Sarawak’s indigenous communities celebrate historic win against palm oil development and thank Sarawak's Premier

Penan, Berawan and Tering communities celebrate historic win against palm oil development and thank Sarawak’s Premier. New infrastructure projects in the immediate vicinity of the UNESCO World Heritage Site are seen as a threat to the communities and the Gunung Mulu National Park

(Mulu, Sarawak/Malaysia) In a recent letter to Sarawak Premier Abang Johari Openg, the Penan communities of the Mulu region welcome the revocation of a 4,400 hectare oil palm concession by the Sarawak state government and are expressing their gratitude to the Premier for respecting their concerns.

 

The rare victory for Sarawak’s indigenous communities is the fruit of year-long community protests and a joint legal action by the Penan, Berawan and Tering communities in the region against a development that was seen to be threating their livelihoods and the adjacent UNESCO-listed Gunung Mulu National Park. The communities celebrated their victory with celebrations both in Mulu and in Miri, a coastal city in Sarawak.

 

“The Penan are the protectors of the forests and are grateful that the plantation development plan is now history,” says Komeok Joe, head of the Penan organisation KERUAN. 

 

The communities’ case against Radiant Lagoon, a palm oil firm formerly linked to a son of Sarawak Governor Abdul Taib Mahmud, and the Sarawak state government was going to be heard by a local court when, in a surprise move, the Sarawak government revoked the Radiant Lagoon 4,400 hectare oil palm concession. The company had – apparently without permit – already started with massive logging operations in the area. Following strong community protests, the company withdrew and left the logs to rot in the forest.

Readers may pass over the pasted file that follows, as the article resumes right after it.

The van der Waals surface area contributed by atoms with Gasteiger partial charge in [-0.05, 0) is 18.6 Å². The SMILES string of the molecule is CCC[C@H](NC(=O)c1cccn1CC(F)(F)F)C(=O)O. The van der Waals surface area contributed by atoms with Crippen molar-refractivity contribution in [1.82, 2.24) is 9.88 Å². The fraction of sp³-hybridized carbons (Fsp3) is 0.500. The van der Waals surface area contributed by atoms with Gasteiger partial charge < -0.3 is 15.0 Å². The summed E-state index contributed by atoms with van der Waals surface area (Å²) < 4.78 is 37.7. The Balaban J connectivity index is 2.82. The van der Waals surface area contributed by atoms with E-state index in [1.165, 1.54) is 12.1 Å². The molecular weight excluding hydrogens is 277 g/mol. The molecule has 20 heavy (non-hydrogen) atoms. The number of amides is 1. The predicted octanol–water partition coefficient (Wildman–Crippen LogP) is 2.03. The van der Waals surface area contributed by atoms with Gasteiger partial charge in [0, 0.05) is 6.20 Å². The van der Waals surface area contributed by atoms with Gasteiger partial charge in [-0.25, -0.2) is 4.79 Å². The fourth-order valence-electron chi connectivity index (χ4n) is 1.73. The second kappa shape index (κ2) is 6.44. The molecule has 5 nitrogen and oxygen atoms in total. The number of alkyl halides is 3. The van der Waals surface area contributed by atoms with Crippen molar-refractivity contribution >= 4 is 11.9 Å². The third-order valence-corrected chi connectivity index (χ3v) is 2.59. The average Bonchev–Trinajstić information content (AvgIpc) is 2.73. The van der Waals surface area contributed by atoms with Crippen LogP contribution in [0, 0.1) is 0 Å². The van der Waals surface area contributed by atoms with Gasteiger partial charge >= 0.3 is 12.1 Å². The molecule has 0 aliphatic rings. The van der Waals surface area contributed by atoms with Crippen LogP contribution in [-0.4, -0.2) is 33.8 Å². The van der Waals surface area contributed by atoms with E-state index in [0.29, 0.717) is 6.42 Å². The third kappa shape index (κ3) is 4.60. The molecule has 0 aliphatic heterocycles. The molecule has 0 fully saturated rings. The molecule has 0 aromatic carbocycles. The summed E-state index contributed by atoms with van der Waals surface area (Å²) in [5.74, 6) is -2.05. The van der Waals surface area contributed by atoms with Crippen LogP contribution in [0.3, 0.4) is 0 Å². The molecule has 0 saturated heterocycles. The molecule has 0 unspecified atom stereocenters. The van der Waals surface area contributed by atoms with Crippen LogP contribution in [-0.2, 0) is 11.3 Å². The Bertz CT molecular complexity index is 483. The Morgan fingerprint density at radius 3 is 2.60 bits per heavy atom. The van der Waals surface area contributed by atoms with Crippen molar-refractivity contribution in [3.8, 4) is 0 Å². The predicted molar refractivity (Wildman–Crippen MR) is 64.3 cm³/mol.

In the same letter, the Penan are asking the Premier in their letter to abandon a planned mega-infrastructure project in Mulu, the so-called Mulu Mini Township. These plans, dating back to the 1990s, include several major construction projects such as a Mulu township, a water treatment plant, an airport expansion and a road access. Apparently, the plans have been revived and communities have been notified about the extinction of their native customary rights for a water treatment plant that threatens the water cycle of the world famous Mulu cave system. “Now we have to stop the next threats to our land and Gunung Mulu National Park,” says Willie Kajan, a Berawan activist from Kampung Melinau in the Mulu region. «Any negative impact on the Sungai Melinau river and the UNESCO World heritage site must be prevented.»

 

An assessment submitted by the Bruno Manser Fund to IUCN/UNESCO in August 2022 points out the potential negative impact of these projects on the UNESCO-protected Gunung Mulu National Park.
 

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